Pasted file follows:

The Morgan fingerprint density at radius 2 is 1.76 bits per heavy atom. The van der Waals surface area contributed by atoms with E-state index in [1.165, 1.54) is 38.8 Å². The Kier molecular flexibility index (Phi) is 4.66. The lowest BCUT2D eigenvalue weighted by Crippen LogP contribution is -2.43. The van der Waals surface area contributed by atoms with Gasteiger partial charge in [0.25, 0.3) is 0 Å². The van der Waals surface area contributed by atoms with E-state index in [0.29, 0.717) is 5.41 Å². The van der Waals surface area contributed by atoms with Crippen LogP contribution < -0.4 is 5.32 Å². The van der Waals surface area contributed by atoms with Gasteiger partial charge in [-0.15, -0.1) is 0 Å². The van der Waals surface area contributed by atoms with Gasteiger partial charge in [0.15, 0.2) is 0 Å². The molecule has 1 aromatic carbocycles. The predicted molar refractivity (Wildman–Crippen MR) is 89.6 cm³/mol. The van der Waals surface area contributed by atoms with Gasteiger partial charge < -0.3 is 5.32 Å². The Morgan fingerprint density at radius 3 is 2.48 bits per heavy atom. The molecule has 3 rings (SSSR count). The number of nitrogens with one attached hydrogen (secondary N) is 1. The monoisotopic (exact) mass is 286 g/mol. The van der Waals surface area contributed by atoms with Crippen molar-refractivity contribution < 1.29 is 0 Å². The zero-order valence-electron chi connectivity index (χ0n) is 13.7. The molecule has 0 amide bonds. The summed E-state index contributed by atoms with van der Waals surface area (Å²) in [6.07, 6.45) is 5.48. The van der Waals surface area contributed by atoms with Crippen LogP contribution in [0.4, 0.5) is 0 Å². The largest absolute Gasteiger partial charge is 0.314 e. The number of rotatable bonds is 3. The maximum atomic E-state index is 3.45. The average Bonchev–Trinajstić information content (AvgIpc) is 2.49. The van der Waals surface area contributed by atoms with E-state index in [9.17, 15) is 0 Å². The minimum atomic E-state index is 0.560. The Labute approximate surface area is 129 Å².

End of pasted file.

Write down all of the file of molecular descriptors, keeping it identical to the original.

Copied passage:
The Morgan fingerprint density at radius 2 is 1.76 bits per heavy atom. The van der Waals surface area contributed by atoms with E-state index in [1.165, 1.54) is 38.8 Å². The Kier molecular flexibility index (Phi) is 4.66. The lowest BCUT2D eigenvalue weighted by Crippen LogP contribution is -2.43. The van der Waals surface area contributed by atoms with Gasteiger partial charge in [0.25, 0.3) is 0 Å². The van der Waals surface area contributed by atoms with E-state index in [0.29, 0.717) is 5.41 Å². The van der Waals surface area contributed by atoms with Crippen LogP contribution < -0.4 is 5.32 Å². The van der Waals surface area contributed by atoms with Gasteiger partial charge in [-0.15, -0.1) is 0 Å². The van der Waals surface area contributed by atoms with Gasteiger partial charge in [0.15, 0.2) is 0 Å². The molecule has 1 aromatic carbocycles. The predicted molar refractivity (Wildman–Crippen MR) is 89.6 cm³/mol. The van der Waals surface area contributed by atoms with Gasteiger partial charge < -0.3 is 5.32 Å². The Morgan fingerprint density at radius 3 is 2.48 bits per heavy atom. The molecule has 3 rings (SSSR count). The number of nitrogens with one attached hydrogen (secondary N) is 1. The monoisotopic (exact) mass is 286 g/mol. The van der Waals surface area contributed by atoms with Crippen molar-refractivity contribution < 1.29 is 0 Å². The zero-order valence-electron chi connectivity index (χ0n) is 13.7. The molecule has 0 amide bonds. The summed E-state index contributed by atoms with van der Waals surface area (Å²) in [6.07, 6.45) is 5.48. The van der Waals surface area contributed by atoms with Crippen LogP contribution in [0.4, 0.5) is 0 Å². The largest absolute Gasteiger partial charge is 0.314 e. The number of rotatable bonds is 3. The maximum atomic E-state index is 3.45. The average Bonchev–Trinajstić information content (AvgIpc) is 2.49. The van der Waals surface area contributed by atoms with E-state index in [9.17, 15) is 0 Å². The minimum atomic E-state index is 0.560. The Labute approximate surface area is 129 Å².